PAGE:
I tried to do everything that a savvy, efficient traveller would know to do. I made sure all my travel documents were in order. I got myself the pre-departure COVID-19 test, which the U.S., of course, discontinued the day after I flew home. (You owe me $40, Mr. Biden.) I travelled with carry-on luggage only and checked in online before I arrived. For the return trip, I properly filled out the ArriveCAN app before leaving New York.
I left my house about 4 o’clock on Thursday afternoon. It took me about an hour to work my way through Toronto traffic to Pearson. I parked and headed inside. My first encounter with anyone in an official capacity at the airport was a very grumpy woman who was snapping at everybody to put their masks on as they walked inside. (Service with a smile, even if the smile is hidden behind a piece of paper or cloth, was evidently not her mantra.) Even though I’d checked in online, I went by the Air Canada counters just to see how things were going there. There was a moderate crowd, and what looked like three or four Air Canada staff getting them checked in. The line wasn’t moving quickly, but I stood around long enough to see for myself that people were moving through at a fairly steady clip. I’ve seen faster, but this wasn’t a disaster like the ones we’ve all been reading about.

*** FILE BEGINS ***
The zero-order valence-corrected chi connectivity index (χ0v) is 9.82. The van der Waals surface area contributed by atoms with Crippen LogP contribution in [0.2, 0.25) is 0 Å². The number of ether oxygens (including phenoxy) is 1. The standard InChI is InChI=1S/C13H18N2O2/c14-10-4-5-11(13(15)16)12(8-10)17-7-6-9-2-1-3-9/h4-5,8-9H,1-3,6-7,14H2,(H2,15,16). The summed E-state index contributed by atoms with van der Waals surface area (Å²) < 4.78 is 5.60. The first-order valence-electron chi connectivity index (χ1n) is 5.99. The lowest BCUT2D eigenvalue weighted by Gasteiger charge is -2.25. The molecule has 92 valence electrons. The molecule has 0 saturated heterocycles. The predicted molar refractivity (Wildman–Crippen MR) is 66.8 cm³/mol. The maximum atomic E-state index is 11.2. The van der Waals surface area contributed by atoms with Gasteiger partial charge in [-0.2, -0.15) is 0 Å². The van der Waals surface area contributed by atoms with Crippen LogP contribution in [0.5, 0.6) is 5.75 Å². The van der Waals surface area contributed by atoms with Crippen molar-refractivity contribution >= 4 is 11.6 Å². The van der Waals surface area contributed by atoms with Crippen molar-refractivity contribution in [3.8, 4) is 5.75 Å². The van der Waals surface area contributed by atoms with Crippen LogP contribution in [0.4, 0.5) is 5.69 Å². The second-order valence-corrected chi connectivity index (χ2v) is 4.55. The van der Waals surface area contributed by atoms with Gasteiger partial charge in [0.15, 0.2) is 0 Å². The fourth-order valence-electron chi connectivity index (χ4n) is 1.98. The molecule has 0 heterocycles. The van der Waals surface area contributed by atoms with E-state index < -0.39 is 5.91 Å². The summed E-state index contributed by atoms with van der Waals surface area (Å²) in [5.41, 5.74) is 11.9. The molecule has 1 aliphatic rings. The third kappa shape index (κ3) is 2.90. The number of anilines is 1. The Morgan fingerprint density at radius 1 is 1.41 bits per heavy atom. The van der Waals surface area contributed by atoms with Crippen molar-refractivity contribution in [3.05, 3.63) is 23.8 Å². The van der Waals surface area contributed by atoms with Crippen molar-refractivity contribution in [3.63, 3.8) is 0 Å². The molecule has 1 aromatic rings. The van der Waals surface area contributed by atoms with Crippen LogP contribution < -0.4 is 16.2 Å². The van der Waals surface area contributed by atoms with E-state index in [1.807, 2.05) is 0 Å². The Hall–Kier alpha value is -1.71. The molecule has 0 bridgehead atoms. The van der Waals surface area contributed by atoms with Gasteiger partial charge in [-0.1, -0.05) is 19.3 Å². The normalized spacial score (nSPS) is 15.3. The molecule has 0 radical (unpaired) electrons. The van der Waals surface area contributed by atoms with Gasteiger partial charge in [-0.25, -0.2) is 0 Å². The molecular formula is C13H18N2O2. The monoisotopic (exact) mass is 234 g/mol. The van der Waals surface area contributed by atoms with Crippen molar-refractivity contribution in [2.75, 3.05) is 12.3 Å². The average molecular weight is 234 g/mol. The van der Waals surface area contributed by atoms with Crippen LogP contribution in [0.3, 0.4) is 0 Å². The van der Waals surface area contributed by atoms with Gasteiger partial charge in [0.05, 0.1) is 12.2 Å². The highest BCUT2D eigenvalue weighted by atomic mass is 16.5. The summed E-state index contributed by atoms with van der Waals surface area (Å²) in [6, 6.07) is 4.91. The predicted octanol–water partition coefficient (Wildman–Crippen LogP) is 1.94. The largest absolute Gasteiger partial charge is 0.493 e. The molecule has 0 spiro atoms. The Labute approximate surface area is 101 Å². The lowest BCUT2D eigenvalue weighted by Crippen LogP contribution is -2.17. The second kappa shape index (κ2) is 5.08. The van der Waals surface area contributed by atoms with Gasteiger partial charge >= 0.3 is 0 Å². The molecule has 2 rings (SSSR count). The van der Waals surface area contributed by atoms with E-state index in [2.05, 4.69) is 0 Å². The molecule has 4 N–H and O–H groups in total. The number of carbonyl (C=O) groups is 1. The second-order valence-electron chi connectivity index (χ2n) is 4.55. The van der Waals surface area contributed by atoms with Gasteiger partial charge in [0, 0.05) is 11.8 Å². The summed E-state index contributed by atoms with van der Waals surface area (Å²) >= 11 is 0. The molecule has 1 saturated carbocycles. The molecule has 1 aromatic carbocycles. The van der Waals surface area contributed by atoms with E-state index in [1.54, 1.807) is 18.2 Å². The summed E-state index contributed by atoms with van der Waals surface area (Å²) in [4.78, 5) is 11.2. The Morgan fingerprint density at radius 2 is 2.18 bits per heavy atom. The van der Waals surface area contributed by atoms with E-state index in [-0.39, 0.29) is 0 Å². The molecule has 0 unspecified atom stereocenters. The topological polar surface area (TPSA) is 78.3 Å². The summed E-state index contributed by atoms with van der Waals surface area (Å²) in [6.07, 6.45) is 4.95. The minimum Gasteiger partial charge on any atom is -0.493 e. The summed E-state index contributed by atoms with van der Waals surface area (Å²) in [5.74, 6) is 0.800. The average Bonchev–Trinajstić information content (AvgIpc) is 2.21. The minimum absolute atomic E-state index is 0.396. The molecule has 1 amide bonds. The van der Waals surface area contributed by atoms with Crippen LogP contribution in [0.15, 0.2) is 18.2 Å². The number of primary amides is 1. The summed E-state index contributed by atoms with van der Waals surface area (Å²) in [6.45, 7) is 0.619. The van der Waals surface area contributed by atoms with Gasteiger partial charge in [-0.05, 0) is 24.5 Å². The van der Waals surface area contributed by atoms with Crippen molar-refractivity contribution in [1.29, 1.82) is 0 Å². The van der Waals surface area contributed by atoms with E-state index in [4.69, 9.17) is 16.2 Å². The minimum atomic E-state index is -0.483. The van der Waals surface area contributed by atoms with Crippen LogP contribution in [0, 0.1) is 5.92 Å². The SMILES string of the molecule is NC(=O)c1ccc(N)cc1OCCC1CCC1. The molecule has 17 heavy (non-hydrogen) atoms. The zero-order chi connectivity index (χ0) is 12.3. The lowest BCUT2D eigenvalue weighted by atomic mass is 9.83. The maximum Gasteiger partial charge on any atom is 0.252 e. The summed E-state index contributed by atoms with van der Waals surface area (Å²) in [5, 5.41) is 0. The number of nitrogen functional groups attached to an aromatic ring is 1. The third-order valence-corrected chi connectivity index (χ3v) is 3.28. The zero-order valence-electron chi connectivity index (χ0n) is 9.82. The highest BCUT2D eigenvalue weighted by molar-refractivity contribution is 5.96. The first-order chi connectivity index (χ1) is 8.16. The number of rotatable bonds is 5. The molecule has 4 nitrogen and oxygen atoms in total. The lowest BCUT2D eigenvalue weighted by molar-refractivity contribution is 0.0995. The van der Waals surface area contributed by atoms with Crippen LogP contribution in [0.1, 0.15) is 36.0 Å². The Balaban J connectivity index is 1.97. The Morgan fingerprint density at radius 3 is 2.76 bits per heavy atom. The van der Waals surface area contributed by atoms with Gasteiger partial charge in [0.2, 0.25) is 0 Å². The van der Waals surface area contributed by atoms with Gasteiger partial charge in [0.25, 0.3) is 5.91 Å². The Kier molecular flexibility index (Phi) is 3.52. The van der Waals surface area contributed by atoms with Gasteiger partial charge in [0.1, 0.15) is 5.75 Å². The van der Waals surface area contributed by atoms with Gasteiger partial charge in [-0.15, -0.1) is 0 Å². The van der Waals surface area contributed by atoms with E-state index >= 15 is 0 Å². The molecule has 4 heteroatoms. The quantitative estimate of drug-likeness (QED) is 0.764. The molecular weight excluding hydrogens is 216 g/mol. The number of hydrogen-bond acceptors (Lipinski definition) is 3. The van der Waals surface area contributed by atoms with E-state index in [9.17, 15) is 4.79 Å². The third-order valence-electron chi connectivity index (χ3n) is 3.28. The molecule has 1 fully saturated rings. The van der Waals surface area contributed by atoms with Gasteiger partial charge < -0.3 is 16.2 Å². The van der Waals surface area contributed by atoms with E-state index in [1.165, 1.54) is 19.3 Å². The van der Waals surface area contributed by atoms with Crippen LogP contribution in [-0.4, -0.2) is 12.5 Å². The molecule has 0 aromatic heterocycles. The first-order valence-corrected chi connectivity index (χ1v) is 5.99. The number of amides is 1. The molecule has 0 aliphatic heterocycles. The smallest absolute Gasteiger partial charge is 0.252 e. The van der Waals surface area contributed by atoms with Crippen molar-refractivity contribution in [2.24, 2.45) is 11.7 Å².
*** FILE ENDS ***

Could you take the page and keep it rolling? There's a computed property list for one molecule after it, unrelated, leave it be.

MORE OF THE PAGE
I moved on to security. Security has been one of the cited problems for people flying out of Pearson. Again, I have nothing to report but a smooth experience. I dutifully surrendered my belt and shoes for Freedom Scanning, let them X-ray my e-reader, for liberty, and marched through the security scanner, holding up my pants, like I owned the place. The entire security experience took maybe only 10 minutes. I’ve done better. I’ve definitely done worse.
With belt and shoes back on, I grabbed my bag and moved into the pre-clearance area operated by U.S. Customs. This was where I encountered my first problem. There were very, very few U.S. border staff on duty (thanks, Trudeau). Those of you who know the Pearson pre-clearance area will understand when I say that it is spread it out in a long, straight line that makes it impossible to really get a full sense of what’s going on. I did my damnedest to count how many kiosks were open, and could only count three. (A fourth opened up near to me as I stood in line.)